The Patriot Post® · Mid-Day Digest
IN TODAY’S EDITION
- American workers are already reaping rewards from GOP tax reform.
- The FBI’s deputy director is under scrutiny for conflicts of interest.
- Is Christmas still a religious holiday? A look at its history and evolution.
- Fake news on Trump’s “word bans” reminds us who the language tyrants really are.
- Plus our Daily Features: Top Headlines, Memes, Cartoons, Columnists and Short Cuts.
“There is no part of the administration of government that requires extensive information and a thorough knowledge of the principles of political economy, so much as the business of taxation. The man who understands those principles best will be least likely to resort to oppressive expedients, or sacrifice any particular class of citizens to the procurement of revenue.” —Alexander Hamilton (1788)
By Thomas Gallatin
President Donald Trump got his first-year signature achievement yesterday, and it is a huge win for the American people. Congressional Republicans passed the nation’s first major tax reform package in over 30 years, and almost immediately Americans began to witness the positive effects.
AT&T announced that it will be giving out $1,000 bonuses to more than 200,000 of its non-executive employees, as well as investing $1 billion into its U.S. networks. Several other corporations followed AT&T’s lead, with Wells Fargo and Fifth Third Bancorp pledging to raise their minimum wage to $15 an hour. Fifth Third also plans $1,000 bonuses to 13,500 employees. Comcast also jumped on the bonus band wagon, announcing $1,000 bonuses to more than 100,000 employees. And Boeing said that it would be giving $300 million in charitable endeavors and company investments.
Americans can expect to see more of these good news stories as the real impact of tax reform is felt and as more companies respond to their corporate tax burden being reduced so drastically. Expressing his joy over Republicans’ tax reform passage, Trump said, “It is always a lot of fun when you win.” He added, “It’s the largest tax cut in the history of our country, and reform, but the tax cut — really something special.” That’s typical Trumpian exaggeration, but it’s still a great boon. And Vice President Mike Pence added to the jubilance, saying, “Merry Christmas, America. This will be remembered as a pivotal moment in the life of our nation. We made history today.”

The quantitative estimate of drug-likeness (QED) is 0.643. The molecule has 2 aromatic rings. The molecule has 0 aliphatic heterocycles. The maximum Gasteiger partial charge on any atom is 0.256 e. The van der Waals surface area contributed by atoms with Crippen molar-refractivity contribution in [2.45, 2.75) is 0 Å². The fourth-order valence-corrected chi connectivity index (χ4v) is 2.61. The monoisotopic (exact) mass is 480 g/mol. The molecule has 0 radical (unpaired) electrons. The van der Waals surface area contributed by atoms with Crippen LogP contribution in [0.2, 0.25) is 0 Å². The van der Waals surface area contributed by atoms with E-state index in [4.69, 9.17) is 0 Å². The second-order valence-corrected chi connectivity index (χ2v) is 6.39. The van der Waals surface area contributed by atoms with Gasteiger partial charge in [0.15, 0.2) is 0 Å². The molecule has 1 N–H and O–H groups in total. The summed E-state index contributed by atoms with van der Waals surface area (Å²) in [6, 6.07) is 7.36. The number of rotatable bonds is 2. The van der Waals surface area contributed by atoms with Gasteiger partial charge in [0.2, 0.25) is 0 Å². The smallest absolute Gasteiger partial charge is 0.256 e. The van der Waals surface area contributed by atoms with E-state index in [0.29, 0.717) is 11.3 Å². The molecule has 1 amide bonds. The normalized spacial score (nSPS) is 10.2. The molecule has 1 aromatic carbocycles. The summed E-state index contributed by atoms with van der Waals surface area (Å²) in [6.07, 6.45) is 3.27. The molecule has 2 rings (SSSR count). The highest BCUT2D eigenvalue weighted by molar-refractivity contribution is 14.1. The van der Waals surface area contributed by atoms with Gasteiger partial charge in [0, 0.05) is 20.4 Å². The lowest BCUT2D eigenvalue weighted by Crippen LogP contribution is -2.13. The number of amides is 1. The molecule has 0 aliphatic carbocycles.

Meanwhile, Democrat Grinches were bemoaning the bill’s passage — even as they struggled to express why they opposed a bill that lowers taxes and benefits the vast majority of Americans. As our own Mark Alexander explains, “Democrats frame tax reductions with ‘class warfare’ rhetoric. Their real objection is because reducing the amount of income they can seize and redistribute to their dependent constituencies undermines their statist power and agenda.”
By Nate Jackson
As Americans celebrate the good Christmas news of huge tax cuts, it’s worth noting that another of the year’s biggest stories continues to slowly unfold. That would be the rampant corruption infecting the FBI. Fox News reports, “FBI Deputy Director Andrew McCabe testified behind closed doors for nearly eight hours Tuesday on Capitol Hill, amid calls for his firing over allegations of conflicts of interest and anti-Trump political prejudice at the law enforcement bureau.” House investigators were led by the imminently capable Rep. Trey Gowdy (R-SC). While the testimony was not public, there was some indication of discrepancies with previous witness testimony, and there could be subpoenas handed down next week for personnel at the FBI and Justice Department.